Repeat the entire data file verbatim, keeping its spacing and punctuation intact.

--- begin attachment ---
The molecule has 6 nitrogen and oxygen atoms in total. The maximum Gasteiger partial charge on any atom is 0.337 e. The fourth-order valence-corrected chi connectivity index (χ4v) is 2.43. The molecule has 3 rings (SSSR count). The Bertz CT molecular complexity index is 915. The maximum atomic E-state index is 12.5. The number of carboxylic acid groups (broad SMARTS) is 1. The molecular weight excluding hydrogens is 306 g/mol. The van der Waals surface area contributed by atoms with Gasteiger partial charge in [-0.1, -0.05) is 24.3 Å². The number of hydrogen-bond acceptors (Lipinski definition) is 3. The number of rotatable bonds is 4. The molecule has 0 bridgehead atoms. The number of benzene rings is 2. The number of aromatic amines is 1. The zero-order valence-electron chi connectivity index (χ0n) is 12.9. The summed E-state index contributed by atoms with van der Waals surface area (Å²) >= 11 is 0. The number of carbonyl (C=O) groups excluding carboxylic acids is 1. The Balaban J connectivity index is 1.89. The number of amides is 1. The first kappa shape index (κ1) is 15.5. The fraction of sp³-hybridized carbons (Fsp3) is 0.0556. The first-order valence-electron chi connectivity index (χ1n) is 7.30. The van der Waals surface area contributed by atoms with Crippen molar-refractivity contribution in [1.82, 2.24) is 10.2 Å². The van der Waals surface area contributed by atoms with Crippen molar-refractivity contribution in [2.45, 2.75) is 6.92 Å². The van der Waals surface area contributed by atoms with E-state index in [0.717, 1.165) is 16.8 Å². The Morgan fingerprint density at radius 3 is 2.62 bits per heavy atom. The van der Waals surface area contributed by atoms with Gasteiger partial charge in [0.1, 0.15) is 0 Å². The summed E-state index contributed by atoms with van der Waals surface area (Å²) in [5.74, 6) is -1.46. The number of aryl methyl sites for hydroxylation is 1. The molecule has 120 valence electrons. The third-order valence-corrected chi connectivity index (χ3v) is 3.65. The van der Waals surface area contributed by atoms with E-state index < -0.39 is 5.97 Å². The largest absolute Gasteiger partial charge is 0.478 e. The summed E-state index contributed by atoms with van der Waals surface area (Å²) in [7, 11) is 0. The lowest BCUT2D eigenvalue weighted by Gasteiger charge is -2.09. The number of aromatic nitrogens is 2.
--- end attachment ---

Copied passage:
The molecule has 6 nitrogen and oxygen atoms in total. The maximum Gasteiger partial charge on any atom is 0.337 e. The fourth-order valence-corrected chi connectivity index (χ4v) is 2.43. The molecule has 3 rings (SSSR count). The Bertz CT molecular complexity index is 915. The maximum atomic E-state index is 12.5. The number of carboxylic acid groups (broad SMARTS) is 1. The molecular weight excluding hydrogens is 306 g/mol. The van der Waals surface area contributed by atoms with Gasteiger partial charge in [-0.1, -0.05) is 24.3 Å². The number of hydrogen-bond acceptors (Lipinski definition) is 3. The number of rotatable bonds is 4. The molecule has 0 bridgehead atoms. The number of benzene rings is 2. The number of aromatic amines is 1. The zero-order valence-electron chi connectivity index (χ0n) is 12.9. The summed E-state index contributed by atoms with van der Waals surface area (Å²) >= 11 is 0. The number of carbonyl (C=O) groups excluding carboxylic acids is 1. The Balaban J connectivity index is 1.89. The number of amides is 1. The first kappa shape index (κ1) is 15.5. The fraction of sp³-hybridized carbons (Fsp3) is 0.0556. The first-order valence-electron chi connectivity index (χ1n) is 7.30. The van der Waals surface area contributed by atoms with Crippen molar-refractivity contribution in [1.82, 2.24) is 10.2 Å². The van der Waals surface area contributed by atoms with Crippen molar-refractivity contribution in [2.45, 2.75) is 6.92 Å². The van der Waals surface area contributed by atoms with E-state index in [0.717, 1.165) is 16.8 Å². The Morgan fingerprint density at radius 3 is 2.62 bits per heavy atom. The van der Waals surface area contributed by atoms with Gasteiger partial charge in [0.1, 0.15) is 0 Å². The summed E-state index contributed by atoms with van der Waals surface area (Å²) in [5.74, 6) is -1.46. The number of aryl methyl sites for hydroxylation is 1. The molecule has 120 valence electrons. The third-order valence-corrected chi connectivity index (χ3v) is 3.65. The van der Waals surface area contributed by atoms with E-state index < -0.39 is 5.97 Å². The largest absolute Gasteiger partial charge is 0.478 e. The summed E-state index contributed by atoms with van der Waals surface area (Å²) in [7, 11) is 0. The lowest BCUT2D eigenvalue weighted by Gasteiger charge is -2.09. The number of aromatic nitrogens is 2.